Athos: Yes I think it’s true that we’re not that diverse. Thinking about my colleagues, there is not a lot of ethnic diversity there. We all tend to be white middle-class professional people. I don’t think we are representative of society, because people don’t think that being a magistrate is an option that is available to them. I’m keen that the message goes out to everybody that that is something they can put themselves forward for. The minimum age limit is 18 and it doesn’t require any academic or professional experiences at all.

Incidentally, the selection process is very good, very testing. Throughout my professional career I’ve been through a number of interviews and assessments for jobs and memberships of professional bodies, and the selection process for being a magistrate is very effective. There were two sets of interviews and after both I left not knowing how well I had done. Normally you get an inkling when you come out of an interview, but the types of questions that were being asked were very searching…I tried to answer them honestly.

But that stayed with me and I’ve recently applied to become a member of the Advisory Committee, which is responsible for recruiting other magistrates, because I wanted to be part of that process.

Abi: Has being a Christian in that role ever been a challenge?

Athos: Well as a magistrate you sit as a bench of three. There’s one person who is chair so in court he or she is the spokesman, the master of proceedings. But when it comes to considering a decision, you are all on a par.

It’s possible for the two wingers – the people that assist the chair – to disagree with the chair and win the day. Obviously, you try to achieve consensus, but if that is not possible, then you go with the majority.

There have been times when I have disagreed with the decision of my fellow magistrates, but you put forward a unified front. There is time to discuss, but there comes a time when you need to make a decision and everyone needs to get behind it. So that’s a challenge.

If I have failed to bring my colleagues around to what I consider to be the correct decision, that does affect me, but I guess that would be true whether I was a Christian or not. I’m trying to think if my faith has ever been an overt issue…I can’t think of any examples!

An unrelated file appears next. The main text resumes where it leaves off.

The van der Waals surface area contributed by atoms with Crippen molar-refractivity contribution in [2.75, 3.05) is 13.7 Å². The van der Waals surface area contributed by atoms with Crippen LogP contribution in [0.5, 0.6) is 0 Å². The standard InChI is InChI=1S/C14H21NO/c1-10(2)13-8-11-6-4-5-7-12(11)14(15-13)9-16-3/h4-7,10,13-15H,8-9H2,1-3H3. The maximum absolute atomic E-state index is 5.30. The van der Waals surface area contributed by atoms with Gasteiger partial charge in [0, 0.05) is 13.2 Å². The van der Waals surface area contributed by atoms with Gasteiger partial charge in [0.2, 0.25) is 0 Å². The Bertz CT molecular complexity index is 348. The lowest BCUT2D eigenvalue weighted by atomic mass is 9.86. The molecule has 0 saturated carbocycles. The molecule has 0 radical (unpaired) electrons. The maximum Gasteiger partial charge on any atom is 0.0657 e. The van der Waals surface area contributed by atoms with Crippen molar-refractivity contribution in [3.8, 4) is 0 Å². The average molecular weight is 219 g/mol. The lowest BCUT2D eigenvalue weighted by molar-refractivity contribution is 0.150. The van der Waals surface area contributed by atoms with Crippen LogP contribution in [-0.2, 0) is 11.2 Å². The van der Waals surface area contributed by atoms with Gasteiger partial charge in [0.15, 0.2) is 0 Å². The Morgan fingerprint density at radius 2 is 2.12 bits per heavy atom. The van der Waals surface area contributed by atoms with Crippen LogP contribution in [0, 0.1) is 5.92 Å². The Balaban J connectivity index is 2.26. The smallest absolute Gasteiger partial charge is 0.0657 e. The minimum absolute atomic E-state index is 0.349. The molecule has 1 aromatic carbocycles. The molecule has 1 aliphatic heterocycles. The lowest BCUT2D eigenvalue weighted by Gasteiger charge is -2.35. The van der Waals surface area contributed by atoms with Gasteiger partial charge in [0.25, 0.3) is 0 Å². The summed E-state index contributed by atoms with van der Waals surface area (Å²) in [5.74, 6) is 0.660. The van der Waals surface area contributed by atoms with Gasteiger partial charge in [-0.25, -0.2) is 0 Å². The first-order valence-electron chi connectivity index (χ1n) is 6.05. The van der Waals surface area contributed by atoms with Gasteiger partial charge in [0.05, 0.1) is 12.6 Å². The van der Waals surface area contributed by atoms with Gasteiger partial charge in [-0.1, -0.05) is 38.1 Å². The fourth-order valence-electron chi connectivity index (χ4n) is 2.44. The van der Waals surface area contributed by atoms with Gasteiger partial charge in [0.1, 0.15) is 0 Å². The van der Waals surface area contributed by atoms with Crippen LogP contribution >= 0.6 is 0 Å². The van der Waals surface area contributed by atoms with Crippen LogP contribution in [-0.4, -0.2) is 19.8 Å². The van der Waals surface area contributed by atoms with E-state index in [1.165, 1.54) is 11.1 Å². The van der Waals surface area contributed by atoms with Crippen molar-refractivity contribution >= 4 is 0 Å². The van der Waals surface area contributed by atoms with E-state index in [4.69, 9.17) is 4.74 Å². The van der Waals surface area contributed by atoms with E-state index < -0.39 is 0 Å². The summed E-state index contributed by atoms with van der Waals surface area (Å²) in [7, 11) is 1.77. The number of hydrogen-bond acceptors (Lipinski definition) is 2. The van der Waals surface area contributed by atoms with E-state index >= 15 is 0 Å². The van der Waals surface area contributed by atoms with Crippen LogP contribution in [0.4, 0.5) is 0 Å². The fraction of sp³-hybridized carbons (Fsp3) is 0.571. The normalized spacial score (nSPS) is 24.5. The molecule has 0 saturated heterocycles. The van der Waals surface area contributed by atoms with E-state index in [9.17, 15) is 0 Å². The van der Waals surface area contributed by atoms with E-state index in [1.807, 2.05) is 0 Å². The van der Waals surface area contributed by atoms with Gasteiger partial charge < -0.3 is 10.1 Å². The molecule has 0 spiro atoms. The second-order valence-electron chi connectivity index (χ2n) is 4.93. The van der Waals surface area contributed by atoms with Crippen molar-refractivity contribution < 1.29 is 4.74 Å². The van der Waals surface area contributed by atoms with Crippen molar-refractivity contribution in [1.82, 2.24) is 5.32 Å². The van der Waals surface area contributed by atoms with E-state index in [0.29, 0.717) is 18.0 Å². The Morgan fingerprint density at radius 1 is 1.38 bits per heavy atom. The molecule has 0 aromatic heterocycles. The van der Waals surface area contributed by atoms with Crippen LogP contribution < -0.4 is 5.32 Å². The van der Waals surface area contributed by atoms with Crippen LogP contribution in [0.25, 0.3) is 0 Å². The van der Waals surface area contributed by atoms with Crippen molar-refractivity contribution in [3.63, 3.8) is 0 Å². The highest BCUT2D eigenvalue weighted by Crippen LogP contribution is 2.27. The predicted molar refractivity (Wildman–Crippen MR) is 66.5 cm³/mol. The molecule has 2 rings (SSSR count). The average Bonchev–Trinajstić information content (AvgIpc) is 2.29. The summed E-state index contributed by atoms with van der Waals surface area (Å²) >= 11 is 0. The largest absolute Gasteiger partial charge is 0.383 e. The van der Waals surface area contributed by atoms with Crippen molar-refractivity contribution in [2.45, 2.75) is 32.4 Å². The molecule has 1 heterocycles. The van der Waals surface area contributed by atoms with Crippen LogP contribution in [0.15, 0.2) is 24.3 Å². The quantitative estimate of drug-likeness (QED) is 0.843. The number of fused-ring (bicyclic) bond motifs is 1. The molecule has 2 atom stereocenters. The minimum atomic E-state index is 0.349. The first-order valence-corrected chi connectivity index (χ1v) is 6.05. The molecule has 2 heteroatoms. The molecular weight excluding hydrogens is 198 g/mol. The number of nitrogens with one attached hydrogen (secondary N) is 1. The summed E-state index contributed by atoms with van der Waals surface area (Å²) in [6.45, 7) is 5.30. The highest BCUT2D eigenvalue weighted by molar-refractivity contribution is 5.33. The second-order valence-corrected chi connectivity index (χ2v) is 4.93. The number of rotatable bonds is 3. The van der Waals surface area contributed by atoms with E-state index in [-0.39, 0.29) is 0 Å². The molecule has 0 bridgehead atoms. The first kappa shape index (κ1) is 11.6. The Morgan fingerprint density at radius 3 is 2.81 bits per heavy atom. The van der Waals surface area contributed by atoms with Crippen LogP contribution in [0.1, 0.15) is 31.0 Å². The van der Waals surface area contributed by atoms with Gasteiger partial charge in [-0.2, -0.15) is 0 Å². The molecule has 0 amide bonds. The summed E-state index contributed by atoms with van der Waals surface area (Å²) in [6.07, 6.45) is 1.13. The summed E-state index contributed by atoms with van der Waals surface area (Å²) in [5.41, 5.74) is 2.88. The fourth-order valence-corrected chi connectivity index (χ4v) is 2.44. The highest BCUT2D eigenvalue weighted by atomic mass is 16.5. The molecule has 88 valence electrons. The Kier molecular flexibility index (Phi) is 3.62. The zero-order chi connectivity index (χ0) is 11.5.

Abi: My final question: What advice would you have for someone who thinks that this all sounds interesting and would like to find out more?

Athos: I would certainly encourage them to look into it. All magistrate courts are open to the public, so go along and sit in on a case – determine if you could see yourself in that role. They sit during the working week and also on a Saturday morning at 10 o’clock.

So go there, sit in. Find out more about a magistrate’s role – the government website tells you all about the requirements of being a magistrate. Speak to people who are currently serving as magistrates.

There is a project called magistrates in the community’ whose role is to promote the magistracy and they will go and speak to organisations so you might be able to invite them to speak at a church coffee morning perhaps, or a church meeting, to talk about the role and see if that sparks an interest. And be open to it – don’t be overawed. At the end of the day they’re just looking for genuine people who have an interest in serving the community.

Listen to Ian Rawley’s interview here on soundcloud

About the author

Abi Jarvis is the public leadership coordinator at the Evangelical Alliance, seeking to equip Christians with the skills and confidence to be leaders in the places where God has called them. She has a BA in Ancient History and a MSc in Political Communication. Abi loves going to the theatre, watches too many American TV dramas and somehow became responsible for daily office exercises despite her hatred of all things sporty. Much to her dismay, she ticks the box for pretty much every stereotypical feature of a PK - a pastor's kid.

See more from Abi Jarvis